No token nominations here – films like Moonlight, Fences and Hidden Figures are up for major prizes
Whether consciously or unconsciously, the Academy Of Motion Picture Arts And Sciences nominated an especially diverse slate of films, performances and artistic accomplishments for this year’s Oscars.
As the nominations were announced this morning – in a format-breaking infomercial that strained to add some edge and dazzle to the resolutely square tradition of bleary-eyed movie stars stumbling through a 5:30 am press conference – it became clear that films like Moonlight, Fences and Hidden Figures weren’t just receiving token recognition but contending for major prizes.
Ruth Negga was nominated for best actress for her performance as Mildred Loving in Loving – the only nomination for Jeff Nichols’s low-key but powerful drama. Moonlight’s Mahershala Ali, long considered a favourite for best supporting actor, was indeed nominated in that category, alongside Lion’s Dev Patel. (Moonlight is up for a total of eight awards, including best picture, best director and best adapted screenplay.)
Denzel Washington pulled nominations for best picture and best actor for Fences, which he also directed the playwright August Wilson was nominated for adapted screenplay, and Viola Davis is up for best supporting actress along with two other women of colour, Moonlight’s Naomie Harris and Hidden Figures’ Octavia Spencer, who won that prize five years ago for The Help.
The documentary feature category nominated three ambitious studies of race relations in America: Raoul Peck’s I Am Not Your Negro (set to open in Toronto February 24), Ezra Edelman’s epic TV series OJ: Made In America and Ava DuVernay’s The 13th. (Also nominated: Gianfranco Rosi’s refugee study Fire At Sea and Roger Ross Williams’s Life, Animated, about a father who communicates with his autistic son through Disney cartoons.)
Still, the year’s biggest contender is La La Land, which tap-danced its way to 14 nominations – tying Damien Chazelle’s Hollywood musical with All About Eve and Titanic for that record. It seems unlikely that it’ll match the record of 11 wins shared by Ben-Hur, Titanic and The Lord Of The Rings: The Return Of The King, however there’s some fierce competition in the technical categories, and while I loved their performances I wouldn’t bet on either Ryan Gosling or Emma Stone taking home an acting prize.
Kenneth Lonergan’s Manchester By The Sea scored six nominations, including expected nods for Lonergan’s original screenplay and for Casey Affleck as best actor, Michelle Williams as supporting actress. But it also landed in the picture and director races, and seeing Lucas Hedges nominated for best supporting actor was a really nice surprise.
Less pleasant, as surprises go, was seeing Hacksaw Ridge muscle into the conversation. Mel Gibson’s Christian-pandering war movie scored six nominations, including major nods for picture, director, and actor Andrew Garfield – whose genuinely great performance in Martin Scorsese’s Silence, as another true believer whose faith is tested, went unacknowledged. (Scorsese’s powerful meditation on belief and commitment was almost totally ignored by the Academy, which nominated Rodrigo Prieto’s cinematography – and nothing else.)
Manchester by the Sea
It’s not that surprising to see Gibson claw his way back to respectability – Hollywood loves a redemption narrative – but I’m really disappointed to see the Academy make a one-note mediocrity like Hacksaw Ridge as a major contender.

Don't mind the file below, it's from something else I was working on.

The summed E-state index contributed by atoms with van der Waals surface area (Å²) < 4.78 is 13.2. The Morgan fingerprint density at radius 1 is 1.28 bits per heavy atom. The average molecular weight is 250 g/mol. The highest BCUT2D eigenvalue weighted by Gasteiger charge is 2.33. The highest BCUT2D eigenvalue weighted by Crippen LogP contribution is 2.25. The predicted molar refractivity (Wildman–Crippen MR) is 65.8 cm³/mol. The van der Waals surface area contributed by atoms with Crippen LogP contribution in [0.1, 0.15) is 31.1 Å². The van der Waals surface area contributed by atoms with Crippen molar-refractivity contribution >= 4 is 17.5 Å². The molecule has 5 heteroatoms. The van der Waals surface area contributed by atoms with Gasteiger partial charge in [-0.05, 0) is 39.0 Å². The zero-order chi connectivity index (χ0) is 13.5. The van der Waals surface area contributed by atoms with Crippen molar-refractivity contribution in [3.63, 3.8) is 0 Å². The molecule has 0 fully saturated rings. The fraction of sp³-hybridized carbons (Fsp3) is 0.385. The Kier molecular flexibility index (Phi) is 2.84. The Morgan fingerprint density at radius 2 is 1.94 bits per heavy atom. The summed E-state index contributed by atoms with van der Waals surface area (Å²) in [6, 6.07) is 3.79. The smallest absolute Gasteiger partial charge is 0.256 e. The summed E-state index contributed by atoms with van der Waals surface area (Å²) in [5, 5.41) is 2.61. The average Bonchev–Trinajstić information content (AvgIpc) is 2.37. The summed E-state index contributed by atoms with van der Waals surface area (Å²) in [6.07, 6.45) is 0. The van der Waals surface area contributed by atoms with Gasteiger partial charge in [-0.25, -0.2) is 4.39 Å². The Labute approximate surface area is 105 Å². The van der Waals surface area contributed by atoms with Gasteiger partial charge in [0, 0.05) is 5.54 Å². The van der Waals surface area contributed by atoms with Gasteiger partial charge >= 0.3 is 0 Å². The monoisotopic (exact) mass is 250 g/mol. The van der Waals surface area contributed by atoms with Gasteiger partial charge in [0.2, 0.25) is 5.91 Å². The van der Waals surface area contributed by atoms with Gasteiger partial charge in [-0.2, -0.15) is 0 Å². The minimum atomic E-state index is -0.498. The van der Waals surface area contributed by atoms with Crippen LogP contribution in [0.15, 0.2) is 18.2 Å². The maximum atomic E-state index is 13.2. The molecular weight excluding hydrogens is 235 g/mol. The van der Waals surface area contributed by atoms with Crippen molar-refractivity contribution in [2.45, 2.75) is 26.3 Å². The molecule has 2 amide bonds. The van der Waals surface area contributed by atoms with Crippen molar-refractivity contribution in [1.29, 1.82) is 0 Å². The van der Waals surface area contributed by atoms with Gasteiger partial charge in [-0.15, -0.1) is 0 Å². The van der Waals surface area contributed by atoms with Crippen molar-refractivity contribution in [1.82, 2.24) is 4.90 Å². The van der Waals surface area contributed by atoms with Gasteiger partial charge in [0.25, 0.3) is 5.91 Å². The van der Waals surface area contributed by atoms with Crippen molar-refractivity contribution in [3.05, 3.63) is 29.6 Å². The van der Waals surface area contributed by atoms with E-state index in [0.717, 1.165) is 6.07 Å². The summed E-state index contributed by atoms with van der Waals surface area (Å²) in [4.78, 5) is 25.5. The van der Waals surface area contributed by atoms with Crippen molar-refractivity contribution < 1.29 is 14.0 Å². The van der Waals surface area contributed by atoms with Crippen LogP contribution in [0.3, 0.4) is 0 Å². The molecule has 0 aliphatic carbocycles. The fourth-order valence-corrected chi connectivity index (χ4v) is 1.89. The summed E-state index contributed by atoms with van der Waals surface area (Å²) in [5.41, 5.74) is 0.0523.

In local-interest news, Ryan Gosling was nominated for La La Land! Yay! (But not for The Nice Guys, which was his best and most thrilling performance last year, so, boo.) Xavier Dolan’s It’s Only The End Of The World, put forward as Canada’s national submission for the foreign-language feature award, didn’t make the final five – though even if it had, it would surely have lost to Maren Ade’s magnificent Toni Erdmann, which did make the cut. (Ade’s film opens in Toronto on Friday. Prepare for greatness.)
But even the fiercely loyal Quebec media won’t be wringing their hands for very long, since his fellow Montrealer Denis Villeneuve landed his first nomination for best director for Arrival – one of eight nominations for that film, including picture, adapted screenplay and cinematography.
Photo Credit: Jan Thijs
It’s a bittersweet triumph, since star Amy Adams, whose performance vaults the film from cerebral sci-fi drama to devastating emotional experience, was snubbed in the best actress category.
Maybe it was just a really busy year. Annette Bening, who’d built some serious buzz of her own for Mike Mills’s 20th Century Women, was also excluded, while Meryl Streep racked her 20th nomination for Florence Foster Jenkins. Also nominated, alongside the aforementioned Negga and Stone, were Isabelle Huppert for Elle and Natalie Portman for Jackie it’s gonna be a tough race to call.
Best animated feature will be similarly tricky, with Kubo And The Two Strings, Moana, My Life As A Zucchini, The Red Turtle (which opens in Toronto Friday) and Zootopia forming the strongest lineup for that category in a very long time. (Is this the first year where Disney Animation scores two slots while Pixar gets none?)
But for all the uncertainty, there were some very pleasant surprises – like Michael Shannon, who is literally the only good thing in Tom Ford’s ridiculous Nocturnal Animals, getting that film’s sole nomination for best supporting actor, or Nicholas Britell’s delicate, unimposing score for Moonlight being recognized alongside the showier music of Jackie or Lion … or, um, Passengers?
Yeah, La La Land will probably take the prize on awards night, but the recognition matters. Recognition always matters.
The 89th Academy Awards will be presented on Sunday February 26 at the Dolby Theater. Don’t miss: when the Oscars gets it wrong
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